In Europe, 34 percent of timber forests will be suitable only for Mediterranean vegetation by 2100, according to the Purdue University study. Looking at the redistribution of species under climate disruption, the authors found many other changes coming. "For marine, freshwater, and terrestrial species alike, the first response to changing climate is often a shift in location, to stay within preferred environmental conditions," they wrote.
Of more than 4,000 species studied around the world, half are relocating, says National Geographic. In the Arctic, brown bears (Ursus arctos) are expanding their range northward, in some cases competing with and even mating with polar bears (Ursus maritimus). Beavers (Castor canadensis) have been found as far north as the coast of the Beaufort Sea. The list includes mammals, amphibians, fish and insects.
"Movement of mosquitoes in response to global warming is a threat to health in many countries through predicted increases in the number of known and potentially new diseases," states an additional report titled "Biodiversity Redistribution Under Climate Change: Impacts on Ecosystems and Human Well-Being," from an international team of 41 scientists, published March 31, 2017, in Science. The World Health Organization (WHO) counted 212 million new cases of malaria in 2015, primarily in Africa, Southeast Asia and the eastern Mediterranean. But climate change will allow the disease to spread to new areas, according to the University Corporation for Atmospheric Research (UCAR) Center for Science Education.
That will be a problem for health officials. "Climate-related transmission of malaria can result in epidemics due to lack of immunity among local residents and will challenge health systems at national and international scales, diverting public and private-sector resources from other uses," state the authors of the UCAR report.
Other insect-borne diseases are on the rise due to climate change as well. Of the approximately 3,500 species of mosquito around the world, according to the Centers for Disease Control (CDC), only a hand-full carry and transmit the dreaded West Nile virus, dengue fever and the lesser-known Chikungunya. West Nile claimed 146 lives in the US in 2015 while an island-wide epidemic in Puerto Rico in 2007 tallied 10,000 cases. Black-legged ticks (Ixodes scapularis), which carry Lyme disease as well as other deadly pathogens, have spread to 41 states as the blood-sucking bugs enjoy warmer, shorter winters.
"The natural world is very complex," said the University of Florida's Stephen Mayor. "When you kick it with a big change by altering the climate, different parts of that natural world respond in different ways. We're just beginning to understand the consequences of this grand unnatural experiment."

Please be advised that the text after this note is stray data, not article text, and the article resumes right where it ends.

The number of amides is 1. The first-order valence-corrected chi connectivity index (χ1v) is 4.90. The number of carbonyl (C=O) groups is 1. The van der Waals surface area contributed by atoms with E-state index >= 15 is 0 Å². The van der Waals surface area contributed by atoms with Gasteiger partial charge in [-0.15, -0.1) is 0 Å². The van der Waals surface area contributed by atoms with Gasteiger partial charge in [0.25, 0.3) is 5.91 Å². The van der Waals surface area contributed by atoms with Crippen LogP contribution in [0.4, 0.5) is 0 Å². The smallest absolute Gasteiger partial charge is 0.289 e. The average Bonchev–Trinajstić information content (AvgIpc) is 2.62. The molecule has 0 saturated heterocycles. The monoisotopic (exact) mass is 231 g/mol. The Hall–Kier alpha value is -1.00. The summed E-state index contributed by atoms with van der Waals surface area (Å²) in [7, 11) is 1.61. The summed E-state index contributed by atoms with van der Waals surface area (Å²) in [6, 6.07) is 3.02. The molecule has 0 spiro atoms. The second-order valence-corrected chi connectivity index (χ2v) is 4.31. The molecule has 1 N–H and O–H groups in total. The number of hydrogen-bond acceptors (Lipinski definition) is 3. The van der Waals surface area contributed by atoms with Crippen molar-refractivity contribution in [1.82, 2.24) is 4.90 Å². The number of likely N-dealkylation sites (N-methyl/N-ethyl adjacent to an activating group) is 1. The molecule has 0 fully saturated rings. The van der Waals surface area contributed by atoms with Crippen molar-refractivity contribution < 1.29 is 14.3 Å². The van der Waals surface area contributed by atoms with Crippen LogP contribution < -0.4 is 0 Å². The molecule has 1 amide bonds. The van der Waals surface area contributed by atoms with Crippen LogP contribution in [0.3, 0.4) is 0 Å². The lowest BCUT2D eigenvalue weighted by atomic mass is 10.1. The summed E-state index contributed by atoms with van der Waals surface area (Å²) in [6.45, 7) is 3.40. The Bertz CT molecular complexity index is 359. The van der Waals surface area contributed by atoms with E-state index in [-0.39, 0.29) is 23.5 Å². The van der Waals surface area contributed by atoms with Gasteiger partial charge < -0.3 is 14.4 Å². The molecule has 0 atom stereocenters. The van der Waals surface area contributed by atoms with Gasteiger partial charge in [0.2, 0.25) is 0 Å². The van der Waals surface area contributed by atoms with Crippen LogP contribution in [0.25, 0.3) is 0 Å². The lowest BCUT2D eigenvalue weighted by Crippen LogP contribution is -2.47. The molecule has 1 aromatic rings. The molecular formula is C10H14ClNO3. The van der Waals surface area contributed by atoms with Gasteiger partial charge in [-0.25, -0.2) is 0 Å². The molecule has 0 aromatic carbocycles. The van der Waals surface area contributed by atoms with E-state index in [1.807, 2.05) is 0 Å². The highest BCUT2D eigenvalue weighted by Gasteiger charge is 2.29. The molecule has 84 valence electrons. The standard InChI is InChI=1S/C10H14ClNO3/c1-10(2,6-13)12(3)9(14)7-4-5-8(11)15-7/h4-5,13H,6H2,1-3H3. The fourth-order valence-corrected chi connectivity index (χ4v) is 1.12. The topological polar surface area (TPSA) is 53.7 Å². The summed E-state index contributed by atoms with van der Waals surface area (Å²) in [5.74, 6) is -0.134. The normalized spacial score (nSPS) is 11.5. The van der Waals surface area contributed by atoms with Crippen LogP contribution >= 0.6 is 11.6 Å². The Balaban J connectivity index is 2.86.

Atop Maine's Bradbury Mountain, for the past 11 years, a lone volunteer spends his or her days from March 15 to May 15, scanning the skies for birds. It is often cold and windy into late April, sometimes requiring snowshoes to ascend the summit. From the rounded granite top of the mountain, the view extends outward to the ocean. It's the site of the northernmost hawk watch in the Eastern Flyway -- one of the major north-south routes for migratory birds in North America. Ospreys (Pandion haliaetus), bald eagles (Haliaeetus leucocephalus) and broad-winged hawks (Buteo platypterus) can be seen and counted, soaring above the tall white pines and iconic sugar maple trees.
"It has not escaped our attention that they are recording increasing numbers of raptors while the more southern hawk watches are showing an opposite trend," stated the 2016 spring Eastern Flyway Report, published by the Hawk Migration Association of North America (HMANA). "This coupled with the dramatic decrease in more northern migrants such as the northern goshawk (Accipiter gentilis), which are at 32 percent of historical values for the Eastern Flyway this year, leads us to consider if climate change is a potential factor."
On a positive note, citizen science is increasingly coupling with academics, scientists and government researchers from around the world to document the disruption to wildlife wrought by human-caused destabilization of the climate. These volunteers help to create a more scientifically complete picture of what is happening in the natural world. "It's like 'Silent Spring,' but with a more elusive culprit," added Mayor. "These are birds people are used to seeing and hearing in their backyards. They're part of the American landscape, part of our psyche. To imagine a future where they're much less common would be a real loss."